You see, the letter should be read keeping in mind the entire context. He did not wish to spend his entire life in the Cellular Jail. He wished to see an independent India.
He wrote to the British so that he could get out and do something for the country. Anyway, once in a while some prisoners were freed from Andaman.
It was a political letter. It should be viewed like that. For example, Chhatrapati Shivaji wrote to Aurangzeb that he was his humble servant. But is that true? Was he his humble servant? It was a political move! But what can you tell those who do not understand these things?
Savarkar was not the sort to bend. If he wanted to bend, he could have taken a barrister's degree. But he rejected that. Had he become a barrister he could have earned so much money and maybe one day become President [of free India] also. He never thought of profiting from these things.
What is your take on the recent controversy over the removal of the Savarkar plaque from the Cellular Jail?
It was a wrong thing to do, a very wrong thing to do. There is perhaps no one in the country who underwent the kind of hardships that Veer Savarkar went through. And what is wrong in installing a plaque of a person at a place where he underwent hardships?
Does Mani Shankar Aiyar know what it means to face hardships? Veer Savarkar was there for 11 years. Forget 11 years, or 11 months, can Mani Shankar Aiyar undergo that kind of hardship for 11 days?
He had to take out 30 lbs of coconut oil every day. And that was just one thing he had to do. His food was dirty, his water was dirty. Can Mani Shankar Aiyar undergo this treatment for 11 days?
Would it be okay if we removed Shivaji Maharaj's plaques from Raigad and installed Mani Shankar Aiyar's plaques?
Congress people say he did it in his personal capacity. How can that be? He is a minister. The Congress should apologise. It is an insult to all freedom fighters.
Can you recount some of your experiences with Nathuram Godse and your father Gopal Godse?
When Gandhiji was killed I was 10 months old. So I don't remember having spent any time with Nathuramji. When he was hanged I was barely two-and-a-half years old.
When my father came back from jail I was 18. Yes, we used to go and meet them twice a year – in May, when our summer vacations were on, and during the Diwali holidays. We used to speak for around 20 minutes.
Yes, we use to write letters to each other at least once a month.
Did your father ever speak to you about the incident?
What did you talk about?
See, is it a crime to love your country? They did what they did because they loved Hindustan. Nobody paid them money. In fact, during Partition no refugees came to Maharashtra. They did it for Punjab. They could not tolerate it. Trains filled with bodies were coming in from Pakistan. Woh logon kaa dukh seh nahin paaye. Isliye unhone apna sukh tyaag diya.
Was Gandhi's assassination a historical necessity?
If you understand well the situation prevailing then, then yes, it was necessary. But perhaps it does not come out well when I say this because, after all, I am related to Nathuram Godse and Gopal Godse.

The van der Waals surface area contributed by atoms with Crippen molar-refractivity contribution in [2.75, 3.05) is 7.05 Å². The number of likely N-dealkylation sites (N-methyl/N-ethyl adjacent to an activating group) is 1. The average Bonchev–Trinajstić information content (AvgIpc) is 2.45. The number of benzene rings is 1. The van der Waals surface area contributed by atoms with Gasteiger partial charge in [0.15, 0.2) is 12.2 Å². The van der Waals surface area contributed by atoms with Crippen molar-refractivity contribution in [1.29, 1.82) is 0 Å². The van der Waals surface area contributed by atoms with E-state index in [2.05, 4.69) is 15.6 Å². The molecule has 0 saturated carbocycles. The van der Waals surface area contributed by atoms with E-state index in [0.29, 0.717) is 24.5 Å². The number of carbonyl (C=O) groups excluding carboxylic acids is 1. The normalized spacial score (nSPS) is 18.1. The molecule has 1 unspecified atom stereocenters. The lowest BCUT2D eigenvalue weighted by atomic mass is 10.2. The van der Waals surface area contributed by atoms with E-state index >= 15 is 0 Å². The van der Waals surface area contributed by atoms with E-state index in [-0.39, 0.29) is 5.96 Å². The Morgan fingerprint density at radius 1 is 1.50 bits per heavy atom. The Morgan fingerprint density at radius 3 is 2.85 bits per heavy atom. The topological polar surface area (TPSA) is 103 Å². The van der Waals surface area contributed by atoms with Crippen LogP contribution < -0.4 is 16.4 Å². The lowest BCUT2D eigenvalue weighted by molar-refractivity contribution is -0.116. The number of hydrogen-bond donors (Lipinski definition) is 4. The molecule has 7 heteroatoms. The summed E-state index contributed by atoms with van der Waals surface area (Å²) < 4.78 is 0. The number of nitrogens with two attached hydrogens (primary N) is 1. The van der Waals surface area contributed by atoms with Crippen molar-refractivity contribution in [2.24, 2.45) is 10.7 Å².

After reading about the situation prevailing then, I am surprised why many people did not get this idea... of removing the main reason for all that was happening then.
If you see it from their [Nathuram and Gopal Godse's] perspective, it was perhaps their duty.
Maybe 50 years from now people will agree that whatever they did was right.
How faithful do you think is the Sangh Parivar, and especially the BJP, to Savarkar's ideology?
These people acknowledge Savarkar's patriotism and the hardships he went through. But they don't follow his politics. They keep it at a distance. Savarkar Hindu hith kee baat karte theh. Aur inhone yah chhod dee hai.
They pick selectively. They don't accept him wholeheartedly. That is something that only the Hindu Mahasabha does.
His name is exploited only for political purposes.
Shiv Sena espouses the Hindutva cause in some sense.
So are you saying that the Shiv Sena is closer to Savarkar's ideology?
Yes, definitely. And they are not afraid. Jan Sangh was formed from the Hindu Mahasabha due to a difference of opinion. And Jan Sangh then made way for the BJP. Aur BJP nein Gandhivaadi-samajwaad apnaya. They dumped Hindutva then. They have no right to call Savarkar one of their own.
They are just another Congress.
Did they ever approach you?
No, we never went to them.
And the Shiv Sena?
No, once they allied with the BJP then there was no question.
Last time the Hindu Mahasabha candidate got less than 200 votes. What chance do you have?
I think it is time to adopt Savarkar's politics. Because people know what is true and what is false. BJP has been fielding the same candidate, Girish Bapat, for years. They have no one else. What is this? People don't like this. They want change.
Second, I am a woman candidate.
Three, I am a Savarkar and a Hindu Mahasabha candidate.
If you win, and it is a hung assembly, who would you back? Would you like to join a Shiv Sena-BJP government?
It would be better to decide that later. But I would like to have ties with the Sena.
You are against them, but wouldn't mind joining them...
We will think about it later. There is no chance of joining a Congress-NCP government at least. We will think about this later.
Headline Image: Uttam Ghosh